This is another instance where the part itself is not too pricy. Most of the time, this is a simple and straightforward repair.
Pressure Relieving Valve
Finally, we come to the pressure valve. This is another small part of the heater that can sometimes fall into malfunction. Repairing this can cost anywhere from $20 to $200.
This valve does exactly what its name suggests. It releases excessive pressure from your tank. If the valve breaks, the tank may begin to leak.
There are different factors that could cause the valve to go bad. Sometimes it just gets worn down. In other cases, it may have too much sediment build up. Either way, this is usually a matter to be handled by a professional.
What About Issues with Gas Heaters?
So far, we’ve primarily focused on water heaters that are powered by electricity. However, gas water heaters can present their own issues and concerns.
When gas heaters have issues, they are usually related to the power source. Specifically, a gas heater may run into issues with any of the following components:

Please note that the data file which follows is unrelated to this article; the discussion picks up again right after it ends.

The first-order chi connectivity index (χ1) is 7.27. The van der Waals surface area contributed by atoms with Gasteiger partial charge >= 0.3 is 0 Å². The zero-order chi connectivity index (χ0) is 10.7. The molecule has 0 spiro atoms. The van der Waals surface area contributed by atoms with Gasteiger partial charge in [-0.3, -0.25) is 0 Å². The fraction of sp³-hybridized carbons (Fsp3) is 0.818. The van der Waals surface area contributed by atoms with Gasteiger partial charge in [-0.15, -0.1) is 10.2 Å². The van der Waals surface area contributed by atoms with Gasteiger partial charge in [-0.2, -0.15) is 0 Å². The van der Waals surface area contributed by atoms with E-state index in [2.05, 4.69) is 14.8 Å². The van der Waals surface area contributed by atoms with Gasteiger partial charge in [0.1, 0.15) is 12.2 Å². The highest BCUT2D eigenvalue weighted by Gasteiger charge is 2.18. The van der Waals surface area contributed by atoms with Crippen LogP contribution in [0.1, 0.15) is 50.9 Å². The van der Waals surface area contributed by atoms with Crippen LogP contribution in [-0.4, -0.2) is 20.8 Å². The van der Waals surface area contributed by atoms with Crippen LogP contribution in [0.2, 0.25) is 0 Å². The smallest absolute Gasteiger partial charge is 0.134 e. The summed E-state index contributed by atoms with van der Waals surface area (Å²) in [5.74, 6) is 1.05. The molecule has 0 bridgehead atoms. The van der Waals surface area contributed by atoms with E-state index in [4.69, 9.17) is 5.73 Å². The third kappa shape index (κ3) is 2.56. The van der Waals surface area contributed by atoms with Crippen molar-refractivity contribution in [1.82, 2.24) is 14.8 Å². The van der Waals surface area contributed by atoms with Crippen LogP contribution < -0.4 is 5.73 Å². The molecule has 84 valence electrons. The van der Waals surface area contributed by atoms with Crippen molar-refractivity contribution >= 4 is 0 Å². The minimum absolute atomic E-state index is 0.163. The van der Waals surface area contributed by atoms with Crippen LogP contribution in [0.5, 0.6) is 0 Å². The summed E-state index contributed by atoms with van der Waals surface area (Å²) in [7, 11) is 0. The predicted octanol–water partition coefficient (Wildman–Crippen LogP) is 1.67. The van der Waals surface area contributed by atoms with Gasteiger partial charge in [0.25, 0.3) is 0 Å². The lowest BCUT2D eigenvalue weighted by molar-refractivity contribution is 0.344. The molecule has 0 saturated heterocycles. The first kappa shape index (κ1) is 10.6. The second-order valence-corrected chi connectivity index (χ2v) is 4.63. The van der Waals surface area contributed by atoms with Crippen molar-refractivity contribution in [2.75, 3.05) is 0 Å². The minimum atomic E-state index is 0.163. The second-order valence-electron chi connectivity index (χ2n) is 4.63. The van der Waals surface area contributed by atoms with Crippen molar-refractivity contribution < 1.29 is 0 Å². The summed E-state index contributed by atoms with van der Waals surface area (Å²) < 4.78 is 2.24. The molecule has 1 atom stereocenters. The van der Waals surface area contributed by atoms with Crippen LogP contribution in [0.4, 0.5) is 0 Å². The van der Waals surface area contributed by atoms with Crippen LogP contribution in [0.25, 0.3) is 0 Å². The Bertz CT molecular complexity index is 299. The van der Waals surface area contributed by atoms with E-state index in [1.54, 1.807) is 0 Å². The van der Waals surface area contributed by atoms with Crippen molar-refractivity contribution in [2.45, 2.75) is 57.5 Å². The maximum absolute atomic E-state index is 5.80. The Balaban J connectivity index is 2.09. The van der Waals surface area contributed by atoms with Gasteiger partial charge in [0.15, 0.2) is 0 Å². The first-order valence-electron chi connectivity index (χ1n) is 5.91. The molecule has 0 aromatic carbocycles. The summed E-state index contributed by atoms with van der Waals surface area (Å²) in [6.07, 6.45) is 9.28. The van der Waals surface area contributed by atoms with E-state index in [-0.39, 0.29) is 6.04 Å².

- Pilot light
- Gas control valve
Gas water heaters can be a little more difficult to assess than electric water heaters. If your gas heater is not working, you may want to hire a professional plumber. Your plumber will be able to accurately diagnose the underlying issue.
As for the average cost of gas heater assessment, here’s a brief rundown.
The Cost of Relighting the Pilot Light
It’s not uncommon for a water heater pilot light to go out. This can result from a temporary disconnection of the gas. Additionally, a pilot light can blow out over time. A plumber can help reignite the pilot light. They will charge you an hourly fee of $40 to $150. This is usually a fairly brief project, and may just take an hour.
You may wish to save yourself a few dollars by relighting the pilot light yourself. Only attempt this if you can completely follow the safety manual that accompanies your water heater. There are real dangers to playing with gas water heaters without the right precautions.
If you attempt to relight the pilot light and it doesn’t work, there may be another problem. Most likely, this is a problem with your thermocouple or gas control valve. See below for more information about these potential repairs.
The Cost of Replacing the Thermocouple
Thermocouples serve a simple purpose. They detect whether the pilot light is lit. This in turn releases the gas control valve. Essentially, this just turns on the gas.
If the thermocouple doesn’t work, it won’t be able to detect the pilot light. As a result, it will not be able to release the gas. If you have a faulty thermocouple, it will be impossible to reignite the pilot light.